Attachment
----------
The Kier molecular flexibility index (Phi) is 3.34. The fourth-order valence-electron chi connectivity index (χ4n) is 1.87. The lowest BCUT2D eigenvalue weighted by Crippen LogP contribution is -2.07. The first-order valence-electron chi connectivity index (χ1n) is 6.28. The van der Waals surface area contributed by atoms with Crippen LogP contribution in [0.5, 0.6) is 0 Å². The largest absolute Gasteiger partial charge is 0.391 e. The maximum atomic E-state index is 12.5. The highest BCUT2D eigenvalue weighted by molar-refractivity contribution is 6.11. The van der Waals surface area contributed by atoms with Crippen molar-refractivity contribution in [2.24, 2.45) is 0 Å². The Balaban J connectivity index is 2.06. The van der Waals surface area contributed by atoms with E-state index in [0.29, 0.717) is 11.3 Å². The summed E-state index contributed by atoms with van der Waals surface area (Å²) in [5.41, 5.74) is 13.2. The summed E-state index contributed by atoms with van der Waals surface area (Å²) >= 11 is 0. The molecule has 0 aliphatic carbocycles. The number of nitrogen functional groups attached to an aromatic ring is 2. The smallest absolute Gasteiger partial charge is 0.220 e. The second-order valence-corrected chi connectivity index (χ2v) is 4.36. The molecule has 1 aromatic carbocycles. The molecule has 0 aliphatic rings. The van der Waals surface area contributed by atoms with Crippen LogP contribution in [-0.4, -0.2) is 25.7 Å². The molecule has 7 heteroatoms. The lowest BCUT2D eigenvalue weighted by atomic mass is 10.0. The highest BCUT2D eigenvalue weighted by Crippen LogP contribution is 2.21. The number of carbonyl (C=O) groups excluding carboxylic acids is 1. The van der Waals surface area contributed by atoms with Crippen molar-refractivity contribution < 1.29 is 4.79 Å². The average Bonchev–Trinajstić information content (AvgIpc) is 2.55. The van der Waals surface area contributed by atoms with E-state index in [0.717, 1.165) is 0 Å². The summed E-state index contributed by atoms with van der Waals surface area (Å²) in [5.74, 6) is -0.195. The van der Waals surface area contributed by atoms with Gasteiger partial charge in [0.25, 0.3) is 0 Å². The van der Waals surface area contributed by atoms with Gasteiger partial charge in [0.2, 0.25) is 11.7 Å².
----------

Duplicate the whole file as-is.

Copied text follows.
The Kier molecular flexibility index (Phi) is 3.34. The fourth-order valence-electron chi connectivity index (χ4n) is 1.87. The lowest BCUT2D eigenvalue weighted by Crippen LogP contribution is -2.07. The first-order valence-electron chi connectivity index (χ1n) is 6.28. The van der Waals surface area contributed by atoms with Crippen LogP contribution in [0.5, 0.6) is 0 Å². The largest absolute Gasteiger partial charge is 0.391 e. The maximum atomic E-state index is 12.5. The highest BCUT2D eigenvalue weighted by molar-refractivity contribution is 6.11. The van der Waals surface area contributed by atoms with Crippen molar-refractivity contribution in [2.24, 2.45) is 0 Å². The Balaban J connectivity index is 2.06. The van der Waals surface area contributed by atoms with E-state index in [0.29, 0.717) is 11.3 Å². The summed E-state index contributed by atoms with van der Waals surface area (Å²) in [5.41, 5.74) is 13.2. The summed E-state index contributed by atoms with van der Waals surface area (Å²) >= 11 is 0. The molecule has 0 aliphatic carbocycles. The number of nitrogen functional groups attached to an aromatic ring is 2. The smallest absolute Gasteiger partial charge is 0.220 e. The second-order valence-corrected chi connectivity index (χ2v) is 4.36. The molecule has 1 aromatic carbocycles. The molecule has 0 aliphatic rings. The van der Waals surface area contributed by atoms with Crippen LogP contribution in [-0.4, -0.2) is 25.7 Å². The molecule has 7 heteroatoms. The lowest BCUT2D eigenvalue weighted by atomic mass is 10.0. The highest BCUT2D eigenvalue weighted by Crippen LogP contribution is 2.21. The number of carbonyl (C=O) groups excluding carboxylic acids is 1. The van der Waals surface area contributed by atoms with Crippen molar-refractivity contribution < 1.29 is 4.79 Å². The average Bonchev–Trinajstić information content (AvgIpc) is 2.55. The van der Waals surface area contributed by atoms with E-state index in [0.717, 1.165) is 0 Å². The summed E-state index contributed by atoms with van der Waals surface area (Å²) in [5.74, 6) is -0.195. The van der Waals surface area contributed by atoms with Gasteiger partial charge in [0.25, 0.3) is 0 Å². The van der Waals surface area contributed by atoms with Gasteiger partial charge in [0.2, 0.25) is 11.7 Å².